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Ecosystem Services Provided by Avian Scavengers

Ecosystem Services Provided by Avian Scavengers

Chapter:
(p.235) Chapter Eight Ecosystem Services Provided by Avian Scavengers
Source:
Why Birds Matter
Author(s):
Travis L. DeVaultJames C. BeasleyZachary H. OlsonMarcos MoleónMartina CarreteAntoni MargalidaJosé Antonio Sánchez-Zapata
Publisher:
University of Chicago Press
DOI:10.7208/chicago/9780226382777.003.0008

Carrion is a unique food resource compared to live prey, and animal species are adapted to using carrion to varying degrees. Across all climates, ecosystems, and habitats, most carcasses are used at least in part by vertebrates—relatively few are completely decomposed by insects and microbes. Birds are particularly well adapted to scavenging, especially the Old- and New-World vultures, the only known obligate vertebrate scavengers. Numerous studies, many conducted over the past decade, have demonstrated the importance of scavengers in maintaining ecosystem stability, providing public health benefits to humans, and many other important industry and cultural services. Avian scavengers face many challenges in the modern world, such as poisoning, climate change, habitat destruction, and man-made obstructions such as power lines and wind farms. As a response, scientists, conservation groups, governments, and other advocates for healthy scavenger populations have made strides recently in conserving these animals. However, much work is still needed to globally preserve the important services provided by avian scavengers for future generations.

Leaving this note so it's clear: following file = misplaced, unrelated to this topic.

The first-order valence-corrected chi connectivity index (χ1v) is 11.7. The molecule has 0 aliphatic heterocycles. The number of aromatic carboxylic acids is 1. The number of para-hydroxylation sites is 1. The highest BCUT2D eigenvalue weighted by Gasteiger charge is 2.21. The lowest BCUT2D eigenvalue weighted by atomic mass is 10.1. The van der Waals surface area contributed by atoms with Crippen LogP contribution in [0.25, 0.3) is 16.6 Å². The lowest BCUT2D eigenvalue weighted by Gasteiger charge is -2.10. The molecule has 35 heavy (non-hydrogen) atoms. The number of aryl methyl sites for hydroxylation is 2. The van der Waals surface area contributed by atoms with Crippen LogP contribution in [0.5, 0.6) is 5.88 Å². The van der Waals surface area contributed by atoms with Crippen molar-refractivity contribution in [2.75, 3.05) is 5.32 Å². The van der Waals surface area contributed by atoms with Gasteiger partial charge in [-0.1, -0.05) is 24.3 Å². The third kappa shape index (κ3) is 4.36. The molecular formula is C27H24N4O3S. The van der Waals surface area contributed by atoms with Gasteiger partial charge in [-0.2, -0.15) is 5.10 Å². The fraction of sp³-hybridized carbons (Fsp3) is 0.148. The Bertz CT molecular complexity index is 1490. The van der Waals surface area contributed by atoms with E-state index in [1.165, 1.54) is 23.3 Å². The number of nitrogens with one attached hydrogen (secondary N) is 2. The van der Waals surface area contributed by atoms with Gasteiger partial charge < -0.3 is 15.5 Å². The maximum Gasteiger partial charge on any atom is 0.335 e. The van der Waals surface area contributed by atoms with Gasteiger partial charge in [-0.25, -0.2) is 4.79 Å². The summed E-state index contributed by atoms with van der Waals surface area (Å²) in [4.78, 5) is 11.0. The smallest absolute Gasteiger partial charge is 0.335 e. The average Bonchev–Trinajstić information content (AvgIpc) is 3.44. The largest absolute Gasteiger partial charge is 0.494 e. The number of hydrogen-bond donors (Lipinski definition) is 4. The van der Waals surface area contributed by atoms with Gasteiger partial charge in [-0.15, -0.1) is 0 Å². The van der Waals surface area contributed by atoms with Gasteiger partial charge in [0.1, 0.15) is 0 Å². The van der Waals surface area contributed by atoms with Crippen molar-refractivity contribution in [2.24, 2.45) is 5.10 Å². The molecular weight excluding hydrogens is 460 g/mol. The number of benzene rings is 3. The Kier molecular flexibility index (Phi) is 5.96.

Keywords:   carrion, diclofenic, facultative scavenging, obligate scavenging, vultures

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